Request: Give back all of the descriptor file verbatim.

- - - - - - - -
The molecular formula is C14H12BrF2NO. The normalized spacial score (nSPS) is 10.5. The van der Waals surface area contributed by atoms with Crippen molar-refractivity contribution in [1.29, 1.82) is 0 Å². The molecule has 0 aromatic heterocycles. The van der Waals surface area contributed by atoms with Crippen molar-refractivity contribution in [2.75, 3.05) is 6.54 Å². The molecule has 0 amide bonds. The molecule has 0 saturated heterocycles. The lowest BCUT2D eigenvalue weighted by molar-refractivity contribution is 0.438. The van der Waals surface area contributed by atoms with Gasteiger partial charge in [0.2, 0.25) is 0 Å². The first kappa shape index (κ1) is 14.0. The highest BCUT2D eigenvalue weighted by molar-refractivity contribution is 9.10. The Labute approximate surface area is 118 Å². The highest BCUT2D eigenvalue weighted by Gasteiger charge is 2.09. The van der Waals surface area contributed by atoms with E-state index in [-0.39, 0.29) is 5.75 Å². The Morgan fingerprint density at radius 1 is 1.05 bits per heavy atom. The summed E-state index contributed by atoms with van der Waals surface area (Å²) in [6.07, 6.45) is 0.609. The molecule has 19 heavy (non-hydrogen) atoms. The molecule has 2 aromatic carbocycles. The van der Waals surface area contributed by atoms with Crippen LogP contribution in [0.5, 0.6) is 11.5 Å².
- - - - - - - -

The molecular formula is C14H12BrF2NO. The normalized spacial score (nSPS) is 10.5. The van der Waals surface area contributed by atoms with Crippen molar-refractivity contribution in [1.29, 1.82) is 0 Å². The molecule has 0 aromatic heterocycles. The van der Waals surface area contributed by atoms with Crippen molar-refractivity contribution in [2.75, 3.05) is 6.54 Å². The molecule has 0 amide bonds. The molecule has 0 saturated heterocycles. The lowest BCUT2D eigenvalue weighted by molar-refractivity contribution is 0.438. The van der Waals surface area contributed by atoms with Gasteiger partial charge in [0.2, 0.25) is 0 Å². The first kappa shape index (κ1) is 14.0. The highest BCUT2D eigenvalue weighted by molar-refractivity contribution is 9.10. The Labute approximate surface area is 118 Å². The highest BCUT2D eigenvalue weighted by Gasteiger charge is 2.09. The van der Waals surface area contributed by atoms with E-state index in [-0.39, 0.29) is 5.75 Å². The Morgan fingerprint density at radius 1 is 1.05 bits per heavy atom. The summed E-state index contributed by atoms with van der Waals surface area (Å²) in [6.07, 6.45) is 0.609. The molecule has 19 heavy (non-hydrogen) atoms. The molecule has 2 aromatic carbocycles. The van der Waals surface area contributed by atoms with Crippen LogP contribution in [0.5, 0.6) is 11.5 Å².